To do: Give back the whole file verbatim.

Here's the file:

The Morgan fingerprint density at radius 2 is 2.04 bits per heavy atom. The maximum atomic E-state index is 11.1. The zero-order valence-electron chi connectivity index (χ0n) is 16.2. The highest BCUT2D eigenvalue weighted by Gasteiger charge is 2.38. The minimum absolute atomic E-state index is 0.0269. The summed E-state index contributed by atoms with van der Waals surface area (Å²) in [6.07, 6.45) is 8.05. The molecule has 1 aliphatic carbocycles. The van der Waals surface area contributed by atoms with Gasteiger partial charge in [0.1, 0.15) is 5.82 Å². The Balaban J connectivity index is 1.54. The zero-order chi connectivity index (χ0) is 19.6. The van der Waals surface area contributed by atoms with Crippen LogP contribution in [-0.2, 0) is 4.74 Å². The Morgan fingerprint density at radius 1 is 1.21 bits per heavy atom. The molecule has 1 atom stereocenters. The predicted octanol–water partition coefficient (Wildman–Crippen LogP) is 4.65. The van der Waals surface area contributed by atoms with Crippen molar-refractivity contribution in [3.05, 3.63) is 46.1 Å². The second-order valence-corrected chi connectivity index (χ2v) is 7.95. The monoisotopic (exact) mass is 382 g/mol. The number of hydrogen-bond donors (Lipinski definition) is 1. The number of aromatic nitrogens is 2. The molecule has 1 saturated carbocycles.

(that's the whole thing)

The Morgan fingerprint density at radius 2 is 2.04 bits per heavy atom. The maximum atomic E-state index is 11.1. The zero-order valence-electron chi connectivity index (χ0n) is 16.2. The highest BCUT2D eigenvalue weighted by Gasteiger charge is 2.38. The minimum absolute atomic E-state index is 0.0269. The summed E-state index contributed by atoms with van der Waals surface area (Å²) in [6.07, 6.45) is 8.05. The molecule has 1 aliphatic carbocycles. The van der Waals surface area contributed by atoms with Gasteiger partial charge in [0.1, 0.15) is 5.82 Å². The Balaban J connectivity index is 1.54. The zero-order chi connectivity index (χ0) is 19.6. The van der Waals surface area contributed by atoms with Crippen LogP contribution in [-0.2, 0) is 4.74 Å². The Morgan fingerprint density at radius 1 is 1.21 bits per heavy atom. The molecule has 1 atom stereocenters. The predicted octanol–water partition coefficient (Wildman–Crippen LogP) is 4.65. The van der Waals surface area contributed by atoms with Crippen molar-refractivity contribution in [3.05, 3.63) is 46.1 Å². The second-order valence-corrected chi connectivity index (χ2v) is 7.95. The monoisotopic (exact) mass is 382 g/mol. The number of hydrogen-bond donors (Lipinski definition) is 1. The number of aromatic nitrogens is 2. The molecule has 1 saturated carbocycles.